If ever a band was a product of a particular time and place, it’s Television. If ever there was a record indebted to that same time and place, it’s Marquee Moon.
The guitar rock masterpiece, which married artful technicality with the menace and energy of New York’s then-nascent punk scene, took rock and roll into arenas that had not yet been named at the time of its 1977 release. Today, you can call it underground, indie, whatever you want. What’s less subject for debate is the record’s influence. In eight tracks, Marquee Moon cast a spell on generations of future guitar misfits, many of which, including Pavement, Sonic Youth, and Built to Spill, would rise to prominence during the guitar rock heyday of the ’90s.
“I’m very proud of that record,” Television guitarist Richard Lloyd says, looking back on the record 40 years later. “It’s been on top 10 lists and top 50 lists and top 100 lists, and I hope it stays on those lists.”
On its face, Marquee Moon sounds like an unparalleled work picked cleanly out of thin air. In many ways, it was and still is, but it arguably couldn’t have originated anywhere other than in the band’s home base of New York City. From a musical standpoint, New York City in the mid to late 1970s represented a wide-open frontier, a boundless play area where new ideas and experimenting were not only allowed, but encouraged. The New York Dolls, Suicide, The Modern Lovers, and The Velvet Underground before them were each creating something distinctly New York in sound and style — that is to say, something intelligent, cool, and edgy with a healthy dose of street smarts.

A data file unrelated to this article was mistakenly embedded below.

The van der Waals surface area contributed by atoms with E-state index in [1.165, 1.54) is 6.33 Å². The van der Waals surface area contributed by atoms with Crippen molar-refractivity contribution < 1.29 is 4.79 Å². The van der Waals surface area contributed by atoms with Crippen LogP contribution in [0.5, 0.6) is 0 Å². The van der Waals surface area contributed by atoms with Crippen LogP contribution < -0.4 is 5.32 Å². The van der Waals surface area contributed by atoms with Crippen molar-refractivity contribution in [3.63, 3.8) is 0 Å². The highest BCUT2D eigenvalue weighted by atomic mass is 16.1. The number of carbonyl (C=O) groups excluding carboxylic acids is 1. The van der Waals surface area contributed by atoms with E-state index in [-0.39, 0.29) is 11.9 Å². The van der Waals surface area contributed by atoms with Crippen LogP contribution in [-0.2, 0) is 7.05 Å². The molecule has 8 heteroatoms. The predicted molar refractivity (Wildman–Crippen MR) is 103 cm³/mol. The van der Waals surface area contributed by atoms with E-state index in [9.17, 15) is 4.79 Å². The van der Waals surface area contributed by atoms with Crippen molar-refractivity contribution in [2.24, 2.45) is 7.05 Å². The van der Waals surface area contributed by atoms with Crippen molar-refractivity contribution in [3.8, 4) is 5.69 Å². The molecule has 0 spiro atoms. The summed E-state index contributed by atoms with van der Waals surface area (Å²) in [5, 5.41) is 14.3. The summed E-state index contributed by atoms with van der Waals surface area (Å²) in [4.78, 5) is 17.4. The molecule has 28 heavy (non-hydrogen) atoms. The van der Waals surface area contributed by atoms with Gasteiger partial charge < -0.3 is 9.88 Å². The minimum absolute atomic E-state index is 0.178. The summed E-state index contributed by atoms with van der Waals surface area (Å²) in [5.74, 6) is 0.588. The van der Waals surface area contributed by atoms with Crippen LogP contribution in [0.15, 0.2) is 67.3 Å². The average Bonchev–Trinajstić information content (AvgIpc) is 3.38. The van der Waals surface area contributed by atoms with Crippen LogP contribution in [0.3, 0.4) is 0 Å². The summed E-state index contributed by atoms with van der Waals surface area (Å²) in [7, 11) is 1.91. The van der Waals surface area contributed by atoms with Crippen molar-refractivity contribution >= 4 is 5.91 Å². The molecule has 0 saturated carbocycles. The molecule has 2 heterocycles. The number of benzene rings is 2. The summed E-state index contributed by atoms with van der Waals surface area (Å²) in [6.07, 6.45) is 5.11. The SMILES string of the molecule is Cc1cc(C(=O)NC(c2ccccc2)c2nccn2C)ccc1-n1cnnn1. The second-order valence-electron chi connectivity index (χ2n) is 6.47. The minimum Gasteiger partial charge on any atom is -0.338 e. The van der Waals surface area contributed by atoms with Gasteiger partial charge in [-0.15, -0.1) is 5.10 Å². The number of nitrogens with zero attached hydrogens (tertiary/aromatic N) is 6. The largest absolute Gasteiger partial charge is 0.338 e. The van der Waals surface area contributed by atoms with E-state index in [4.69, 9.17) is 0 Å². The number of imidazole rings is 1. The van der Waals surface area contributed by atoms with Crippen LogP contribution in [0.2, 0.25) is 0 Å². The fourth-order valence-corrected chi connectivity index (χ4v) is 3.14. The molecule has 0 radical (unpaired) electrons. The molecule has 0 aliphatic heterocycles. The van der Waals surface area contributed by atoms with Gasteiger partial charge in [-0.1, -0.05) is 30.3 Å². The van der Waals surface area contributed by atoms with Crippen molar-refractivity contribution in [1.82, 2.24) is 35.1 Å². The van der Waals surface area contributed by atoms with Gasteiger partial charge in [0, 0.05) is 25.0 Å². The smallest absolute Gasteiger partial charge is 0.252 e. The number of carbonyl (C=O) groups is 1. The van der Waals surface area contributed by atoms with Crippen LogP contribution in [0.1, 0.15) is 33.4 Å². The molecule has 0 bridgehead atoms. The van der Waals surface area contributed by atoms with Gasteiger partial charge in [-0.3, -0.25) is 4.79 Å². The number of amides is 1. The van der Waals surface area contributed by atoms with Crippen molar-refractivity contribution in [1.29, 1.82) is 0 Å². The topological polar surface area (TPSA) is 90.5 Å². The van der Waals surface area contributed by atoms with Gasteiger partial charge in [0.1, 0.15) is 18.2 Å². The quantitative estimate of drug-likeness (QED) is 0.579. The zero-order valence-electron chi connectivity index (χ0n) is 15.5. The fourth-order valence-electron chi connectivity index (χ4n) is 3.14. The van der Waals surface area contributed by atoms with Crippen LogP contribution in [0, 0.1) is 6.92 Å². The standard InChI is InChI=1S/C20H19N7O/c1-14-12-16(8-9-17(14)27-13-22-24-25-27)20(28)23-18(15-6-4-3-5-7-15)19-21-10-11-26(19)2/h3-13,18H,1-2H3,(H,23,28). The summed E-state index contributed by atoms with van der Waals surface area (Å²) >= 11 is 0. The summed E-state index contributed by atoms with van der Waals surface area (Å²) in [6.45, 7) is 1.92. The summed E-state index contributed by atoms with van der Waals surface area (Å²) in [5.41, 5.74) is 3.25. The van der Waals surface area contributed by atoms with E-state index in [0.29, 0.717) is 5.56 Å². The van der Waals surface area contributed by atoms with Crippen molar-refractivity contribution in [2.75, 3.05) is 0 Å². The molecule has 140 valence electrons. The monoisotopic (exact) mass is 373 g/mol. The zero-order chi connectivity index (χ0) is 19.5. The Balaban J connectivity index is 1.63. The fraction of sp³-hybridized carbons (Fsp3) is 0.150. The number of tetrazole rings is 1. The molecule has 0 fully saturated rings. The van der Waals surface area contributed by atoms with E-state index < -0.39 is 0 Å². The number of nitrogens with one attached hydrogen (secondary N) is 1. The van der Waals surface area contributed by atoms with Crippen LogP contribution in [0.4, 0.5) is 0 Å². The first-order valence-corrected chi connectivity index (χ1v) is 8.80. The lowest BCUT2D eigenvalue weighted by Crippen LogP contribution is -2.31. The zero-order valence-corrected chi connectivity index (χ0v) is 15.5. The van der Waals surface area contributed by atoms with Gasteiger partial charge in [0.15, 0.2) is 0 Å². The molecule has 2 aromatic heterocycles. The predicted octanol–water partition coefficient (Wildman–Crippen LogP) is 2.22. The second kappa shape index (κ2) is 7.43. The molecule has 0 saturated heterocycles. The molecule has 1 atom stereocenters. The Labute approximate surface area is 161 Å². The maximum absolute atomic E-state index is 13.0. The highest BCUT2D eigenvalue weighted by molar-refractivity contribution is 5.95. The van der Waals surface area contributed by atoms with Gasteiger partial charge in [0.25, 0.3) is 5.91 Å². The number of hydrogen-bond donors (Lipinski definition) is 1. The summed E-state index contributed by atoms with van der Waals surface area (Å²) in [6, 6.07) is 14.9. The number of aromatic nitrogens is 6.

Word of what was happening in New York had spread far enough to entice Lloyd to move back east from Los Angeles in 1973. Having quit high school just shy of graduating to pursue music full time, Lloyd spent some time in Boston before settling out west. The scene he had heard about was healthy and alive upon his return. What it didn’t have was a place to call home.